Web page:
A US judge has thrown out the latest patent case between Apple and Motorola.
The Wisconsin case was filed more than a year ago, when Apple objected to Motorola's request for a 2.25 per cent licensing fee on iOS devices that used a Motorola wireless patent.
As noted by patent blogger Florian Mueller, things appeared to be going in Apple's favour ahead of a trial that was set to start yesterday. But when the Cupertino-based firm said it was not willing to pay more than $1 (62p) per iPhone, "Judge Barbara B. Crabb reacted negatively and started to wonder whether there was any point in having the FRAND trial that the court and the parties had already prepared for," Mueller wrote.
At issue is something known as FRAND (fair, reasonable and non-discriminatory) licensing obligations, which are intended to keep major corporations in check and avoid abusive patent-related behaviour. Basically, if a company holds a patent on a technology that is essential to a particular industry, they should make every effort to license that technology, even to major rivals.
Some companies - like Motorola and Samsung - have been accused of proposing exorbitant licensing fees and suing when the companies with which they are negotiating balk at the offer.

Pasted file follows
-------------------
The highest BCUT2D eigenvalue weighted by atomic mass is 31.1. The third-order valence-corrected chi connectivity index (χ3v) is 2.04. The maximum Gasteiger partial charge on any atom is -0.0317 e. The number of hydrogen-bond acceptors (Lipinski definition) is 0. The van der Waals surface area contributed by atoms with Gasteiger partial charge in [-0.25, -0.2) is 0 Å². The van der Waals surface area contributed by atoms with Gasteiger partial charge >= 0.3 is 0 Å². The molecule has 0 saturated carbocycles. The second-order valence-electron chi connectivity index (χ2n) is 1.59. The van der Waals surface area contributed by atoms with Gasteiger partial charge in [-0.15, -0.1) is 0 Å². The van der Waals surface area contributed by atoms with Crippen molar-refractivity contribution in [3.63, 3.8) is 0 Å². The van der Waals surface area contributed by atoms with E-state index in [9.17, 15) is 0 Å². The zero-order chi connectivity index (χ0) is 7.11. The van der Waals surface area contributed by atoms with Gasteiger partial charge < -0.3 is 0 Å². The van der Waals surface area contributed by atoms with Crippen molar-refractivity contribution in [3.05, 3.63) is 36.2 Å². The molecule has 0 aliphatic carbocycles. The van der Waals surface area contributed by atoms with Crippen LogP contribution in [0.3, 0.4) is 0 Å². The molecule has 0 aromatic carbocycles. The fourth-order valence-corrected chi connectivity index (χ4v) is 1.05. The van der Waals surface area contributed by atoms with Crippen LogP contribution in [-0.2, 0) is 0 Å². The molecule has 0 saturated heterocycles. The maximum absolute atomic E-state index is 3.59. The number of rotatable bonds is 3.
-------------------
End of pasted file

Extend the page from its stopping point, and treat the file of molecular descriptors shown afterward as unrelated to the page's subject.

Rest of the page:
"We're pleased that the court has dismissed Apple's lawsuit with prejudice," a Motorola spokeswoman said. "Motorola has long offered licensing to our extensive standards-essential patent portfolio at a reasonable and non-discriminatory rate in line with industry standards. We remain interested in reaching an agreement with Apple."
Apple has the option to appeal.
In June, a Chicago judge formally dismissed a patent case between Apple and Motorola. Judge Richard Posner tossed the case with prejudice, meaning neither company can refile in that court. Basically, neither Apple nor Motorola could prove that they were entitled to damages, he said.